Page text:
Psychology of Religion, Miscellaneous

August 12, 2011 § Leave a comment

The Psychology of Christianity: Part 1, The Bigger Tent an overview of the Christian faith, noting its theological distinctives while simultaneously reviewing the empirical literature related to Christian belief and practice. Part 2, Part 3, Part 4, Part 5, Part 6, Part 7, Part 8, Part 9, Part 10, Part 11, Part 12, Part 13

Faith in a Higher Power: The Study of Religion in Psychology Although religious belief is a cornerstone for roughly 85 percent of the world’s population, it has never been the most popular subject of study among psychologists. However, there has been a surge of interest in religion within the past two years…

Religion, science, and the humanities: an interview with Barbara Herrnstein SmithNatural Reflections: Human Cognition at the Nexus of Science and Religion (Yale, 2009). It explores the ways in which contemporary cognitive science and evolutionary psychology are being called upon to, once and for all, explain religion.

The Evolution of Religion: How Cognitive By-Products, Adaptive Learning Heuristics, Ritual Displays, and Group Competition Generate Deep Commitments to Prosocial Religions Understanding religion requires explaining why supernatural beliefs, devotions, and rituals are both universal and variable across cultures, and why religion is so often associated with both large-scale cooperation and enduring group conflict.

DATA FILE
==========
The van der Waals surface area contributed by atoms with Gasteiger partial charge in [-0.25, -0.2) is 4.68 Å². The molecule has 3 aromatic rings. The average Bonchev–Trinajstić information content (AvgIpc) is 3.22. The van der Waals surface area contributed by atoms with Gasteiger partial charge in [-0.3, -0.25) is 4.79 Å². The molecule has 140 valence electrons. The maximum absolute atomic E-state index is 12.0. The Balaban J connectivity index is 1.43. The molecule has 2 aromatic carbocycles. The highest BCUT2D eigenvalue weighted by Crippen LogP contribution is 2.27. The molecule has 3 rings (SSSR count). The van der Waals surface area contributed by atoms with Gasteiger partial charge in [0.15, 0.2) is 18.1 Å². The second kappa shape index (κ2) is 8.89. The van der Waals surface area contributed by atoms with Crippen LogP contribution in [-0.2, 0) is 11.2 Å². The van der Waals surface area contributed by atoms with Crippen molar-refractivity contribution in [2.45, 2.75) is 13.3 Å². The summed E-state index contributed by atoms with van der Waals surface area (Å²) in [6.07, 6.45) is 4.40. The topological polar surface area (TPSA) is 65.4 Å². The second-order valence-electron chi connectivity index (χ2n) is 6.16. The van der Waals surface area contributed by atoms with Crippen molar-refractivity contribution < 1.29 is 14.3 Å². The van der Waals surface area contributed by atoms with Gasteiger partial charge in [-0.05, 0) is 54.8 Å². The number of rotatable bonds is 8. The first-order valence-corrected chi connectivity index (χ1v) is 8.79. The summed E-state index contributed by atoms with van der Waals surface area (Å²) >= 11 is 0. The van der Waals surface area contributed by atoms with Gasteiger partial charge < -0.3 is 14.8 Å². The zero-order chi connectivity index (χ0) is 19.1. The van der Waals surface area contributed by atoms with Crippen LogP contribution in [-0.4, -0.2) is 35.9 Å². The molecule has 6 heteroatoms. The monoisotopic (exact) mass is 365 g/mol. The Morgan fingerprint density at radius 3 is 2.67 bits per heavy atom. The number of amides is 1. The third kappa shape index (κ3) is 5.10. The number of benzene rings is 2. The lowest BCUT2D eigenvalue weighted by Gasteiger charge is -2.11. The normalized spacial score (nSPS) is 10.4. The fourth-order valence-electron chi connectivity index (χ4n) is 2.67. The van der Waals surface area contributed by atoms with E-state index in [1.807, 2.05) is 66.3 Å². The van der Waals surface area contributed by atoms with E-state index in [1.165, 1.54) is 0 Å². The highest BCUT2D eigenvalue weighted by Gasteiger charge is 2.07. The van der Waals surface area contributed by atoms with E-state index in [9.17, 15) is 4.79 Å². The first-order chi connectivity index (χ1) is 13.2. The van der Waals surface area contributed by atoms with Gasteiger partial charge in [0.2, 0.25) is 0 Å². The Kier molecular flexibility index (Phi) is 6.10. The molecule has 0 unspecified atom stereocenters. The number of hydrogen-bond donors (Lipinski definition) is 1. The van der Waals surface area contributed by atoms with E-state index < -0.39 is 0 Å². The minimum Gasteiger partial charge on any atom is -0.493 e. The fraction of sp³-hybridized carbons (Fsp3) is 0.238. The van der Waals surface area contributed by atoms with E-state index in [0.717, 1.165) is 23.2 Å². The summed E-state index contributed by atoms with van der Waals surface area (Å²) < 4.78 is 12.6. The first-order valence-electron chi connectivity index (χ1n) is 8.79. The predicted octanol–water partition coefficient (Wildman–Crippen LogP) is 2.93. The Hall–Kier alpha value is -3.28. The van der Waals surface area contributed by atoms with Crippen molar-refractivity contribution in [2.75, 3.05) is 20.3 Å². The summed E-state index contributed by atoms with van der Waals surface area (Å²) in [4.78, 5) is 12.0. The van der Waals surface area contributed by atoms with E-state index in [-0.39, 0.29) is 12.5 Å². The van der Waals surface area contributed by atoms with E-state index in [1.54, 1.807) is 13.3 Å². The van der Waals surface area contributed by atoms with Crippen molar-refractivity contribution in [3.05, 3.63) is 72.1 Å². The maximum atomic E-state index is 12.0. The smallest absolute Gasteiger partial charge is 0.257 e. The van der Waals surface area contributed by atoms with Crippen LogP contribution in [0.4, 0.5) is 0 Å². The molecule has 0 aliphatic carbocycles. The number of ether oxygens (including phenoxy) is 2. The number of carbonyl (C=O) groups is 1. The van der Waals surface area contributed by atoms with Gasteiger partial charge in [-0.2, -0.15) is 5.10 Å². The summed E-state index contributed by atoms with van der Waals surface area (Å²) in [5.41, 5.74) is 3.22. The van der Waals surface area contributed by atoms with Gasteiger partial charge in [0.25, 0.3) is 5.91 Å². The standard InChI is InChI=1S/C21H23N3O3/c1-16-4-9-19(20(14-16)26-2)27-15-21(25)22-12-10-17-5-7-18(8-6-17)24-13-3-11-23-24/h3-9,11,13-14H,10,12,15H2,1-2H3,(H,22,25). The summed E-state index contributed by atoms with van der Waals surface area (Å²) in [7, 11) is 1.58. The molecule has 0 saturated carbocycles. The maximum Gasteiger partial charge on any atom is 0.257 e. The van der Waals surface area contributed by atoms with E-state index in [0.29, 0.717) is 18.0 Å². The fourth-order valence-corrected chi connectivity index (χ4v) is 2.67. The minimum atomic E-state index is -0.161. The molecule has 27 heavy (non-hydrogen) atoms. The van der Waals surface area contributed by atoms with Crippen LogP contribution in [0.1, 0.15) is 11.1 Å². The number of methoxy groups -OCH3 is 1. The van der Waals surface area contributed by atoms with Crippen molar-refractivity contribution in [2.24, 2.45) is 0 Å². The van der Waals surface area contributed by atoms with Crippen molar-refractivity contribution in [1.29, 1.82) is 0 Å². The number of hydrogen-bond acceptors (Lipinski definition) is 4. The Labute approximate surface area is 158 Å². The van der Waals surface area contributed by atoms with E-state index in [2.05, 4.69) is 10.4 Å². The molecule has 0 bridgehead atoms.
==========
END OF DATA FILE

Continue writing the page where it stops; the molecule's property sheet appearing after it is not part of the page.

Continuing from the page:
The origins of religion : evolved adaptation or by-product? One proposal views religion as an adaptation for cooperation, whereas an alternative proposal views religion as a by-product of evolved, non-religious, cognitive functions. We critically evaluate each approach, explore the link between religion and morality in particular, and argue that recent empirical work in moral psychology provides stronger support for the by-product approach.

Religious Experiences Shrink Part of the Brain A study links life-changing religious experiences, like being born again, with atrophy in the hippocampus

Scales of Justice: Guilt and Pain Research found that experiencing pain reduces people’s feelings of guilt

Be wary of the righteous rationalist: We should reject Sam Harris’s claim that science can be a moral guidepost Harris, a neuroscientist, rejects the notion that science and religion can coexist. We can’t believe in science, Harris says, and still believe in supernatural beings that part seas, resurrect dead people and keep tabs on our naughtiness and niceness.

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